And, you know, that's always key.
So I think that's number one.
And and it worked out very well.
So many thanks to to everyone who helped out
with that. The project came in a
good bit under budget.
We were very pleased with that, as was DOT.
And I think we excluded
somewhere between eight hundred and twelve
hundred bats that we know that were there.
So those bats go off and find another home
elsewhere. And the bridge is being
repaired today. So, yeah, very successful
Sure. How did you know
that all the bats had actually
been excluded? Huh?
Okay. So we
when we began the project, we got pretty lucky.
You know, we well, lucky we,
uh, we didn't see any bats in the first
few bats we inspected. And we started forming
these theories that, you know, they're they're
called the Brazilian and Mexican free tailed bat.
So maybe during the winter months, they migrate
south to Mexico and Brazil.
But we got I
think it was the first day with a bucket boat and
it was the second expansion joint that we checked
and it had probably about 400 bats in
And how help
me here. How roughly how big are these bats
They're smaller than these cups.
Yeah. Yeah, about two thirds the size of the cup.
OK. So three to four
They got a really long tail and you know, they've
lost. OK. freetail bat, for example.
OK. Oh yeah. Their bodies probably about two to
OK. So hundreds of them.
And so there's an expansion.
How big is this expansion?
I'm trying to. I'm trying to figure out the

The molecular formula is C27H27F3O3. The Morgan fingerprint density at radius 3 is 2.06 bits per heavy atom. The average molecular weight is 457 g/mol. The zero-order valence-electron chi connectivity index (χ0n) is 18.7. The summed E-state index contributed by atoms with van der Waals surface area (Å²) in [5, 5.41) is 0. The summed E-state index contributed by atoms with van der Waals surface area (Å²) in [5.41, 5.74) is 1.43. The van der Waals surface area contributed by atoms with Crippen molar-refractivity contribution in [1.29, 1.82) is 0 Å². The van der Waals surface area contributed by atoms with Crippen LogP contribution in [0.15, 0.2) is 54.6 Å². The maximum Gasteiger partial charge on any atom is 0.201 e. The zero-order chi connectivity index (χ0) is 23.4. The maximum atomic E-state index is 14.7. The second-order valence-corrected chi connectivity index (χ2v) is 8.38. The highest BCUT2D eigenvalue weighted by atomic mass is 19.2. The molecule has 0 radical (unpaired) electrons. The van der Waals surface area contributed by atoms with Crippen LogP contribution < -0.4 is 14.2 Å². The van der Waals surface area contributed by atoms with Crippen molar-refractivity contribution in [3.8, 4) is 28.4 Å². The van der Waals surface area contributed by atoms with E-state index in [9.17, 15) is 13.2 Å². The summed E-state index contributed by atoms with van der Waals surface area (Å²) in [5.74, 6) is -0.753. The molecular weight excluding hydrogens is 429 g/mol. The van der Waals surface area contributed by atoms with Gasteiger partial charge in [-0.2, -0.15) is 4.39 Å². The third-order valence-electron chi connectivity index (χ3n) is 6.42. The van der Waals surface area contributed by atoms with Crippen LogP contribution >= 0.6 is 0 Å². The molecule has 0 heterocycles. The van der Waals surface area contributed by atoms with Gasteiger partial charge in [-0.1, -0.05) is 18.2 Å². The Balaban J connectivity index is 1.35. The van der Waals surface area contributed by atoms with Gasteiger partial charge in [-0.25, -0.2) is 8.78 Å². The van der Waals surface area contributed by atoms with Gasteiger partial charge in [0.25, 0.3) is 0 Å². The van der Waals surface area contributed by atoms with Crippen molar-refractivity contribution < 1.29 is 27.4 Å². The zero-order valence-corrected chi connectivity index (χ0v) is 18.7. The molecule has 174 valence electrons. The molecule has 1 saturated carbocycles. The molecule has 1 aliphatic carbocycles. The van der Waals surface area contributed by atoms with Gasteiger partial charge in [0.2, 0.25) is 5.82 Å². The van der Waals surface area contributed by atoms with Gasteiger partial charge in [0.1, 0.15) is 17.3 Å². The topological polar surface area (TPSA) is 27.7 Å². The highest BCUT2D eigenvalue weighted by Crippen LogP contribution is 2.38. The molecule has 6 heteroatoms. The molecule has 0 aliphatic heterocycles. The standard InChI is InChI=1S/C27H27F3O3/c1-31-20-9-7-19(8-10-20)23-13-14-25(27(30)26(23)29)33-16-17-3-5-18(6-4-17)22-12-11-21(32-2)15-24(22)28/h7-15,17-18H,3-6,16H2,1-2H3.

logistics of how many how that many bats got
into one space.
Like how big is is there like a cavity
up within the space or is the joint just
wide enough and long enough that that many can
Or the ladder.
Anywhere from a half inch on up to an inch and a
half, almost two inches.
They'll fit in quite nicely.
Seems to be their preferred.
It is possible to have too wide of a joint
That wasn't the issue. And actually it wasn't the
joints were too wide. It's just they were wide.
That's perfect. The brown to keep the sun out.
Keep the rain out.
Right. And so they just crammed themselves up.
they cramed themselves up in there.
Across the whole two lanes of the.
Is that the idea?
clusters. Various places.
You know, it's kind of hard to predict exactly
where they'll be, but there's certainly a lot of
evidence of where they are with the guano, where
And you can hear them. Yeah.
You know, so.
OK. So sorry. I jumped in. I start.
See you right. You're in there.
You're 400 bats.
And we were.
And the question was, how did they how do we know
that the bats were excluded? Correct.
Right. OK. So we installed our exclusion devices
on the the joints that had the bats in them.
And the methodology or
FWC requires you to wait for nights
with temperatures not going below
So once we had our devices
installed for four nights and,
you know, termperatures didn't drop.
Right. We went back with a bucket boat or the
ladders or however we needed to access.
And we got back on our backs
and looked under the joint and check to see if
any of the bats were still in there.
And if they there were still bats in there, we
would install a couple more of our tubes.
Help. Maybe they couldn't access the one we got
without one coat and then wait
another four nights. And I believe by the second
time that we checked all of our joints, they were
all they're all gone.
So you're just checking the joints, but you're
looking sort of through the mesh you've
Well, we would we would pull it all out.
When you take it all down, just look.
Check it out. Look it out and shine a light
shine. We have a little peeper camera we put
up in their just to see if we see or hear
And if it's clear, then you were leaving